One of the many skills radio jocks used to have (a skill not needed much anymore) is the ability to back-time. In days of yore, stations often carried a national network newscast at the top of an hour—say 12 noon. Listeners would hear the last record of the hour end within a few seconds of 12:00. This did not happen by accident—the jock on the air had to make it happen. That’s back-timing.
Imagine that you are playing your last commercial break of the hour, and you know that it will end at 11:52:00. This means you have eight minutes to fill before the network news at 12:00:00. So you have to divide up the clock in your head to fill those last eight minutes. The easiest way would be to play two four-minute records, although those used to be rare—you might find yourself playing two records of about 2 1/2 minutes each and another that runs about three. If the format you’re running dictates that you must play a jingle, sweeper, or promotional spot between songs, you’ll have to account for those in your timing.
You’ll often have a little bit of wiggle room in your timing. If you’re going to run long, you can cut a few seconds by fading your songs a bit early. This will be less noticeable if you have chosen songs that end with a fade—fading early out of a song that has a cold ending is the radio equivalent of letting the seams show.
To back-time successfully, it’s critical that the timing listed on the record’s label be accurate. Sometimes it isn’t. (Phil Spector famously labeled “You’ve Lost That Lovin’ Feelin'” by the Righteous Brothers at 3:05 because he feared that if radio stations knew its real length, 3:40, they might have been less likely to play it.) And even when the label timing is closer to being right, it might not be exact. It might say 3:05, but that might not be 3:05 that a jock can use. It might be 3:05 from the start of the record to the last iota of sound before the groove is blank, but the amount of music at a decent level for broadcast might run only to 2:50 or so—and a back-timing jock needs to know that. Some stations would time records by hand to make sure the timing was exact.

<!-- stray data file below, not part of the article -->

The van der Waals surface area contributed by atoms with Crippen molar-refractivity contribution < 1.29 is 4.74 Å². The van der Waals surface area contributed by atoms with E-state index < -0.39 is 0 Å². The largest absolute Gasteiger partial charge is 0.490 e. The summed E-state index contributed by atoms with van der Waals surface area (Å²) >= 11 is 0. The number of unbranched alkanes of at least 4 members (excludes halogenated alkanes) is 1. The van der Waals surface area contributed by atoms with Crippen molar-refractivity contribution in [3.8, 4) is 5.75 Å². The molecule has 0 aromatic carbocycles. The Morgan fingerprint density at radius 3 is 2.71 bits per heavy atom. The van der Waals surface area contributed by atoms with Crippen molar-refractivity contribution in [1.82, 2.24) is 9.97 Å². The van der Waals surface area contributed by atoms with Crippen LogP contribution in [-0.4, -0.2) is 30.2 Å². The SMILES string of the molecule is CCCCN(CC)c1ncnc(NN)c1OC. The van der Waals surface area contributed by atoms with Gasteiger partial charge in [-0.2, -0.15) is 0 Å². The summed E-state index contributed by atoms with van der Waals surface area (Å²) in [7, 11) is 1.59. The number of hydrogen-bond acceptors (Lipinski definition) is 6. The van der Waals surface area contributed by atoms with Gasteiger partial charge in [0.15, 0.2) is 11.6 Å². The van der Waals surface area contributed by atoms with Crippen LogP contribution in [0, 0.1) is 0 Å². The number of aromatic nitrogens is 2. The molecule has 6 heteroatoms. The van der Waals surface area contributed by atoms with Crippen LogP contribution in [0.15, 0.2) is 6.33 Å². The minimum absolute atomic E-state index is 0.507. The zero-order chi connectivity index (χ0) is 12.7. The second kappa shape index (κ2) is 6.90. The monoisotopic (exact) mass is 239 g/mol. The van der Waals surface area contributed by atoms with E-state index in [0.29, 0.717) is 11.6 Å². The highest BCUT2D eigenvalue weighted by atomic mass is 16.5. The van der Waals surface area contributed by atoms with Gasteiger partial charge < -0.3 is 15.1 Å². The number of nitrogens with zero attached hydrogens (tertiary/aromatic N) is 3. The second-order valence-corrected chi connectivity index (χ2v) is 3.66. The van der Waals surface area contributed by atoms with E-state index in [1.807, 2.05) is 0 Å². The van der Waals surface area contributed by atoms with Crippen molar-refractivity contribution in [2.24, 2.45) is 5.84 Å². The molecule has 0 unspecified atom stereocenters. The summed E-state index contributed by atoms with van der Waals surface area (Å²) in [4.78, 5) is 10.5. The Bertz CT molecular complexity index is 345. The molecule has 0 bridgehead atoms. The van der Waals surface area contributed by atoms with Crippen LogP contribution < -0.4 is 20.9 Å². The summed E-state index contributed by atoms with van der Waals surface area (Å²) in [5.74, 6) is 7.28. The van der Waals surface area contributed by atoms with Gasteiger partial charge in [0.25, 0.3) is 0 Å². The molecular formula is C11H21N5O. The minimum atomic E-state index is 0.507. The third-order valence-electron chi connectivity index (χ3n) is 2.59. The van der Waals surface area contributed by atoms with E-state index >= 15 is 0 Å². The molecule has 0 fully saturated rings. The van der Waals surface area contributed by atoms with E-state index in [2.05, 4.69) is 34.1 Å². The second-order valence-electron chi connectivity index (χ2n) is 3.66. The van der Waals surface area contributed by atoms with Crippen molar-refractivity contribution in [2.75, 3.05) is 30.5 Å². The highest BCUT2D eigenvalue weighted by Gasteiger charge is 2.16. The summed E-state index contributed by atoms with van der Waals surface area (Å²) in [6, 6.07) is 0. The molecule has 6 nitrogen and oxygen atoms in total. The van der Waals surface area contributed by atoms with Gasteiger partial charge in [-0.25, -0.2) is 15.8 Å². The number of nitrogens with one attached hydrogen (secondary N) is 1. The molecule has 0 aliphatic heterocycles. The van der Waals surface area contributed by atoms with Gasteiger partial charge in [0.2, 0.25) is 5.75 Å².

The goal in back-timing is to get within a few seconds of the top of the hour, leaving you enough time to give your station identification or news introduction or whatever you have to do. It sounds best when the last record has a cold ending—and the very best is what’s known as a cold fade, a definite ending but one in which the final notes linger a bit. (Think “Something” by the Beatles, for example.) Then you can give your ID over the last notes, and they fade away to nothing just as the network broadcast begins. More often, however, you would simply fade the music yourself as you hit the network broadcast, and that’s fine, as long as the fade occurs at or near the point where the record would normally fade. (Again, to do otherwise is to let the seams show.)
Every veteran jock has used instrumentals to back-time. You’d do this when you couldn’t find the right combination of songs, or if you didn’t feel like doing math that day. You could fade out of the instrumental anytime you needed to. This is the origin of the DJ phrase, “Taking us up to news time, here’s Mason Williams.” Or Lenny Dee or Henry Mancini or the Hollyridge Strings or whatever was in the stack of instrumentals kept in the studio exclusively for back-timing purposes. I always think of Floyd Cramer’s 1960 hit “Last Date” as the ultimate “taking us up to news time” record. I must have heard it used that way a million times growing up, and it wasn’t until I got into radio myself that I even knew the title of it.
Mighty few stations have network broadcasts to hit anymore, however, so back-timing is a lost art (and it is indeed an art). But it’s an art every decent jock used to practice frequently, often once an hour and occasionally more. My greatest moment in back-timing came on the afternoon following the start of the Persian Gulf War in 1991. My station stopped carrying ABC Radio’s wall-to-wall war coverage and went back to music, but we carried ABC updates every 10 minutes. So for six solid hours that day, I back-timed to six network broadcasts every hour.
(DJ beats chest, yells like Tarzan.)
Recommended Reading: David Cantwell of Living in Stereo on Michael Jackson’s loneliness.